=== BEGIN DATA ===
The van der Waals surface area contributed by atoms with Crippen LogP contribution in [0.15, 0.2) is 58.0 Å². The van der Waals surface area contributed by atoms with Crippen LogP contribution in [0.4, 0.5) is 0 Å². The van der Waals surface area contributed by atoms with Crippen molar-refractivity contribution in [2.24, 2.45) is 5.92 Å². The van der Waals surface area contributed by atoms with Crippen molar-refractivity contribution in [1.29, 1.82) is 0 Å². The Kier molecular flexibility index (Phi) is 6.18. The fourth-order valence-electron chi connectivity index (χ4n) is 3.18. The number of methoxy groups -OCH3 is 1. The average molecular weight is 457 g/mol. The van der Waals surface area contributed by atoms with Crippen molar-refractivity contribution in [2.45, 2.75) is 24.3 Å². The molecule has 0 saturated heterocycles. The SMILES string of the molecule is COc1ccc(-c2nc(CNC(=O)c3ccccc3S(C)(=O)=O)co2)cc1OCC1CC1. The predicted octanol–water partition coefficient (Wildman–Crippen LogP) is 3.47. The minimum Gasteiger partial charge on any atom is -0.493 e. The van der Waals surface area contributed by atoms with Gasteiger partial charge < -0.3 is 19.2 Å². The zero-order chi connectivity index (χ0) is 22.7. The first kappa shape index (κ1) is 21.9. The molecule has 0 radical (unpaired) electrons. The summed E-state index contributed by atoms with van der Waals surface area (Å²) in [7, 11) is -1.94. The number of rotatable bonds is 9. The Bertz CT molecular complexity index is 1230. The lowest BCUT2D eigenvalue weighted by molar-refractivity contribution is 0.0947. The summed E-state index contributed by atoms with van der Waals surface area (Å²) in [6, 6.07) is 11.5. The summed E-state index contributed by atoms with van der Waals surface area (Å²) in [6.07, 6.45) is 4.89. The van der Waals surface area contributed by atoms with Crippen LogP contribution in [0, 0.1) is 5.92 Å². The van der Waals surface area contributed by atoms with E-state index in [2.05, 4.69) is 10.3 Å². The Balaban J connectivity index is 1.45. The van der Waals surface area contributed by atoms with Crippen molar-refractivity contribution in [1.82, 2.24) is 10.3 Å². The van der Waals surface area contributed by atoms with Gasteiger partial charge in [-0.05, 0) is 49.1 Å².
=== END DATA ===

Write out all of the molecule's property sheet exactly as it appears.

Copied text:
The van der Waals surface area contributed by atoms with Crippen LogP contribution in [0.15, 0.2) is 58.0 Å². The van der Waals surface area contributed by atoms with Crippen LogP contribution in [0.4, 0.5) is 0 Å². The van der Waals surface area contributed by atoms with Crippen molar-refractivity contribution in [2.24, 2.45) is 5.92 Å². The van der Waals surface area contributed by atoms with Crippen molar-refractivity contribution in [1.29, 1.82) is 0 Å². The Kier molecular flexibility index (Phi) is 6.18. The fourth-order valence-electron chi connectivity index (χ4n) is 3.18. The number of methoxy groups -OCH3 is 1. The average molecular weight is 457 g/mol. The van der Waals surface area contributed by atoms with Crippen molar-refractivity contribution in [2.45, 2.75) is 24.3 Å². The molecule has 0 saturated heterocycles. The SMILES string of the molecule is COc1ccc(-c2nc(CNC(=O)c3ccccc3S(C)(=O)=O)co2)cc1OCC1CC1. The predicted octanol–water partition coefficient (Wildman–Crippen LogP) is 3.47. The minimum Gasteiger partial charge on any atom is -0.493 e. The van der Waals surface area contributed by atoms with Gasteiger partial charge < -0.3 is 19.2 Å². The zero-order chi connectivity index (χ0) is 22.7. The first kappa shape index (κ1) is 21.9. The molecule has 0 radical (unpaired) electrons. The summed E-state index contributed by atoms with van der Waals surface area (Å²) in [7, 11) is -1.94. The number of rotatable bonds is 9. The Bertz CT molecular complexity index is 1230. The lowest BCUT2D eigenvalue weighted by molar-refractivity contribution is 0.0947. The summed E-state index contributed by atoms with van der Waals surface area (Å²) in [6, 6.07) is 11.5. The summed E-state index contributed by atoms with van der Waals surface area (Å²) in [6.07, 6.45) is 4.89. The van der Waals surface area contributed by atoms with Crippen LogP contribution in [0, 0.1) is 5.92 Å². The van der Waals surface area contributed by atoms with E-state index in [2.05, 4.69) is 10.3 Å². The Balaban J connectivity index is 1.45. The van der Waals surface area contributed by atoms with Crippen molar-refractivity contribution in [1.82, 2.24) is 10.3 Å². The van der Waals surface area contributed by atoms with Gasteiger partial charge in [-0.05, 0) is 49.1 Å².